Longer Life Is the Greatest Form of Poverty Reduction

Angus Deaton, who has just won the Nobel Prize for Economics, is famous for three major findings. First, humanity has enjoyed a Great Escape from poverty because of rapid economic growth, especially in China and India. Second, humanity has also enjoyed a Great Escape from death and disease. Third, foreign aid typically fails to reduce poverty.

Let me focus on the Great Escape from death. India has witnessed heated arguments on how much consumption should determine India’s poverty line. Yet, arguably, longer life is the greatest sort of poverty reduction. You cannot measure the value of extending life, yet nothing is more precious. In some countries, 90% of lifetime health spending occurs in the last year of a person’s life.

Indian poverty is down to 21% by government estimates, and 12% by the World Bank’s poverty line. It would have been almost zero had India followed the outward-looking, market-friendly policies of the Asian tigers. Economic reforms enabled 138 million to rise above the poverty line between 2004 and 2011.

Improved longevity helped even more. Since Independence, life expectancy is up from 32 years to 68.5 years. Infant mortality is down from 161 per thousand births to 40. The total death rate is down from 25.5 per thousand to barely 7. These are huge improvements. Yet they lag well behind achievements in other countries. The Great Escape needs to become a Greater Escape.

People willingly exhaust lifetime savings to gain a few more years of life. Roti, kapda and makan matter a lot, but life and death matter more. If people live 20 years longer, children are saved from early death, and mothers are saved from maternal death, that’s worth more than all government subsidies for roti, kapda and makan.

Per capita consumption is often used to measure poverty by the media and analysts, but can be utterly misleading. I crossed swords with Arnab Goswami some years ago when an NSSO survey showed that 138 million people had been raised above the official poverty line, which was then around Rs 5,000 per month for an urban family of five.

Many Delhiwallahs paid their servants less than that. But Arnab declared it was impossible to live on so little. His mathematical trick was to translate monthly family consumption into a daily rate of Rs 33 per person. Arnab declared that nobody could eat properly at Delhi dhabas on so little.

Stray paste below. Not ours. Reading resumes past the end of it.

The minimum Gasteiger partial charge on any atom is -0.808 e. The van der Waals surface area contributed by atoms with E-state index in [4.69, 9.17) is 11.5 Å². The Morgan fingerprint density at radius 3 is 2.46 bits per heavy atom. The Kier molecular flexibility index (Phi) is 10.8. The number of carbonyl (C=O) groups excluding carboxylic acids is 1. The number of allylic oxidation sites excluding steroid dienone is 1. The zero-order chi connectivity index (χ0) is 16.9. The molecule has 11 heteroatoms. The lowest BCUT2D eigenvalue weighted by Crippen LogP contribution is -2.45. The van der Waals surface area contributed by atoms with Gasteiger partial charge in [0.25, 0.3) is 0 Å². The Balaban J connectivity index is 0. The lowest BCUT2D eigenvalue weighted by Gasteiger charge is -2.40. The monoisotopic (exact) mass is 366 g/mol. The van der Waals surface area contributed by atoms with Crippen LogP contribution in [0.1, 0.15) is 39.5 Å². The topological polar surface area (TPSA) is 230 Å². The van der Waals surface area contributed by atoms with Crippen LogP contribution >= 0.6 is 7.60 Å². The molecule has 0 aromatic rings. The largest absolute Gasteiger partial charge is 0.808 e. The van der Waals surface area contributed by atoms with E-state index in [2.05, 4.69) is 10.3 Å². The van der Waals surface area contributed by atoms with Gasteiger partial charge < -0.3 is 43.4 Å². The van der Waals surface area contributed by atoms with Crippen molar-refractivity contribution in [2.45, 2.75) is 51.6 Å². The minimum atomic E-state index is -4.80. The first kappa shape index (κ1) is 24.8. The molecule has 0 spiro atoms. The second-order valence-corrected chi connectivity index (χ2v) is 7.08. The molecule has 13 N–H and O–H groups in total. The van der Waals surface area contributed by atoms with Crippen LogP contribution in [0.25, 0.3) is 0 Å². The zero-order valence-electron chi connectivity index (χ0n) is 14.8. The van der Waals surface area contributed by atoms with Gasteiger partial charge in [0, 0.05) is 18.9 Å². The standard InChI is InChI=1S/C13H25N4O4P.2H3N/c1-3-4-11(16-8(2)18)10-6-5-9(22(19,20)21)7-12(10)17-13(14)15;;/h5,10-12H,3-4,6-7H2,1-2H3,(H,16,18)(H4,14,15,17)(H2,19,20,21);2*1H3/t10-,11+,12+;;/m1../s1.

I had pointed out in a column in 2012 that the official poverty line was based not on a middle-class diet but on earning just enough to consume 2,000 calories/day. The truly poor ate dal-roti. A person without a ration card could, in the open market, buy 400 grams of wheat and 100 grams of chana dal — which would provide 2,000 calories — for Rs 12.50. With subsidized grain, available to most though not all poor folk, the cost would be less than half as much. The notion that all poor people, including babies, eat at dhabas is a TV fantasy. Families cook at home.

The fantasy becomes farcical if one adjusts for Deaton’s emphasis on the high value of life. Suppose a childless working couple earns Rs 5,000 per month. That equals Rs 66 per day per person, making Arnab happy. Next, suppose the couple has twins. The parents will be delighted. But Arnab’s calculations will show consumption falling to Rs 33 per capita, so the births are actually a tragedy.

Next, suppose the twins die of disease. The couple will regard this as a terrible tragedy. But Arnab’s calculation will show that the per capita consumption has doubled, so the death of the kids is a godsend. Lesson: per capita calculations are farcical when they ignore the value of life.

How best can lives be saved? Dan Spears’ pioneering work shows that open defecation is a major cause of disease, death and stunting. Oral hydration conquers diarrhea. Monica Dasgupta’s studies show that public health measures are imperative, yet few states have public health departments. Abhijit Bannerjee and Esther Duflo show that deworming is the most cost-effective way of saving babies.

These lessons have not spurred a health revolution. Modi is building toilets, yet many lie unused. Unsackable government health staff have no accountability to patients, and no incentive to deliver.

Raising health spending will fail without an administrative overhaul. Health staff should be hired, disciplined and fired by panchayats and municipalities. The state government should focus on training and building technical capacity at the district level, preventive health, and public education. Citizen empowerment to motivate staff, plus the creation of technical and administrative capacity, is required for a Greater Escape of Indian health. Something has been achieved in recent years, but far more is needed.

Swaminathan S. Anklesaria Aiyar is a research fellow at the Cato Institute.